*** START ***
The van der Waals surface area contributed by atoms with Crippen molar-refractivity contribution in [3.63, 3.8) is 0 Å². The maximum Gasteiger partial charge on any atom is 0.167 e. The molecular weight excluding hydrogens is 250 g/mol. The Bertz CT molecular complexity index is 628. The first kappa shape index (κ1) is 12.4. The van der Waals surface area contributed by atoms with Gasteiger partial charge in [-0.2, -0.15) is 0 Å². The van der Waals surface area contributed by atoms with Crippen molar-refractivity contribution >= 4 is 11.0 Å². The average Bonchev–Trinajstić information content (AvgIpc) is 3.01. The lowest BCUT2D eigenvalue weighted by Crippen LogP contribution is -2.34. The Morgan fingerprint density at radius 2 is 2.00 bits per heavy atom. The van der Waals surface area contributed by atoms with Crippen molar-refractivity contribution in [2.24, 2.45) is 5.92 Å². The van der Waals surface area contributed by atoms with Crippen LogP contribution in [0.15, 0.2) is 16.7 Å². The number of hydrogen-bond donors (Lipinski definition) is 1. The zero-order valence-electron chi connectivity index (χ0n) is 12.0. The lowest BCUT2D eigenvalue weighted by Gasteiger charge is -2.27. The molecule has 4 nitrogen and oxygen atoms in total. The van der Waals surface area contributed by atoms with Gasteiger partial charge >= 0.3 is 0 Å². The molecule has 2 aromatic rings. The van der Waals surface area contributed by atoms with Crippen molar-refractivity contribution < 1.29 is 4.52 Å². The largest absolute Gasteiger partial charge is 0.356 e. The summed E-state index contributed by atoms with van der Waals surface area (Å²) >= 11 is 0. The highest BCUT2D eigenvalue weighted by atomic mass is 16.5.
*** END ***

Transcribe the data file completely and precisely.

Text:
The van der Waals surface area contributed by atoms with Crippen molar-refractivity contribution in [3.63, 3.8) is 0 Å². The maximum Gasteiger partial charge on any atom is 0.167 e. The molecular weight excluding hydrogens is 250 g/mol. The Bertz CT molecular complexity index is 628. The first kappa shape index (κ1) is 12.4. The van der Waals surface area contributed by atoms with Gasteiger partial charge in [-0.2, -0.15) is 0 Å². The van der Waals surface area contributed by atoms with Crippen molar-refractivity contribution >= 4 is 11.0 Å². The average Bonchev–Trinajstić information content (AvgIpc) is 3.01. The lowest BCUT2D eigenvalue weighted by Crippen LogP contribution is -2.34. The Morgan fingerprint density at radius 2 is 2.00 bits per heavy atom. The van der Waals surface area contributed by atoms with Crippen molar-refractivity contribution in [2.24, 2.45) is 5.92 Å². The van der Waals surface area contributed by atoms with Crippen LogP contribution in [0.15, 0.2) is 16.7 Å². The number of hydrogen-bond donors (Lipinski definition) is 1. The zero-order valence-electron chi connectivity index (χ0n) is 12.0. The lowest BCUT2D eigenvalue weighted by Gasteiger charge is -2.27. The molecule has 4 nitrogen and oxygen atoms in total. The van der Waals surface area contributed by atoms with Gasteiger partial charge >= 0.3 is 0 Å². The molecule has 2 aromatic rings. The van der Waals surface area contributed by atoms with Crippen molar-refractivity contribution < 1.29 is 4.52 Å². The largest absolute Gasteiger partial charge is 0.356 e. The summed E-state index contributed by atoms with van der Waals surface area (Å²) >= 11 is 0. The highest BCUT2D eigenvalue weighted by atomic mass is 16.5.